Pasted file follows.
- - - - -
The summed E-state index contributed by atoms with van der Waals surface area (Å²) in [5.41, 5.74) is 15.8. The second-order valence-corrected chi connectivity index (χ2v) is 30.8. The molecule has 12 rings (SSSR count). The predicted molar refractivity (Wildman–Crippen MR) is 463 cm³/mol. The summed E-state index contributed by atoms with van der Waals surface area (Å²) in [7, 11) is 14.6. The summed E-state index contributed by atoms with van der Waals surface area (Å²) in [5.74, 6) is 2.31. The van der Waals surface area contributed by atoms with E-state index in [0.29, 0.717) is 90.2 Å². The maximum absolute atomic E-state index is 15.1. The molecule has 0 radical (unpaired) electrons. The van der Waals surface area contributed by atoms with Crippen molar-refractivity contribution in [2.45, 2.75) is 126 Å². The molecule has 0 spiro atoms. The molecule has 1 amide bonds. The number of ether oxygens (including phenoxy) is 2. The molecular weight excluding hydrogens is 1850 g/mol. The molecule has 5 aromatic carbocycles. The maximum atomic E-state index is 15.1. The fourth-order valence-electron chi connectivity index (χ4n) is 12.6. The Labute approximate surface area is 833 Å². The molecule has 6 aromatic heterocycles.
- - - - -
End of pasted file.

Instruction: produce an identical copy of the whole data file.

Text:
The summed E-state index contributed by atoms with van der Waals surface area (Å²) in [5.41, 5.74) is 15.8. The second-order valence-corrected chi connectivity index (χ2v) is 30.8. The molecule has 12 rings (SSSR count). The predicted molar refractivity (Wildman–Crippen MR) is 463 cm³/mol. The summed E-state index contributed by atoms with van der Waals surface area (Å²) in [7, 11) is 14.6. The summed E-state index contributed by atoms with van der Waals surface area (Å²) in [5.74, 6) is 2.31. The van der Waals surface area contributed by atoms with E-state index in [0.29, 0.717) is 90.2 Å². The maximum absolute atomic E-state index is 15.1. The molecule has 0 radical (unpaired) electrons. The van der Waals surface area contributed by atoms with Crippen molar-refractivity contribution in [2.45, 2.75) is 126 Å². The molecule has 0 spiro atoms. The molecule has 1 amide bonds. The number of ether oxygens (including phenoxy) is 2. The molecular weight excluding hydrogens is 1850 g/mol. The molecule has 5 aromatic carbocycles. The maximum atomic E-state index is 15.1. The fourth-order valence-electron chi connectivity index (χ4n) is 12.6. The Labute approximate surface area is 833 Å². The molecule has 6 aromatic heterocycles.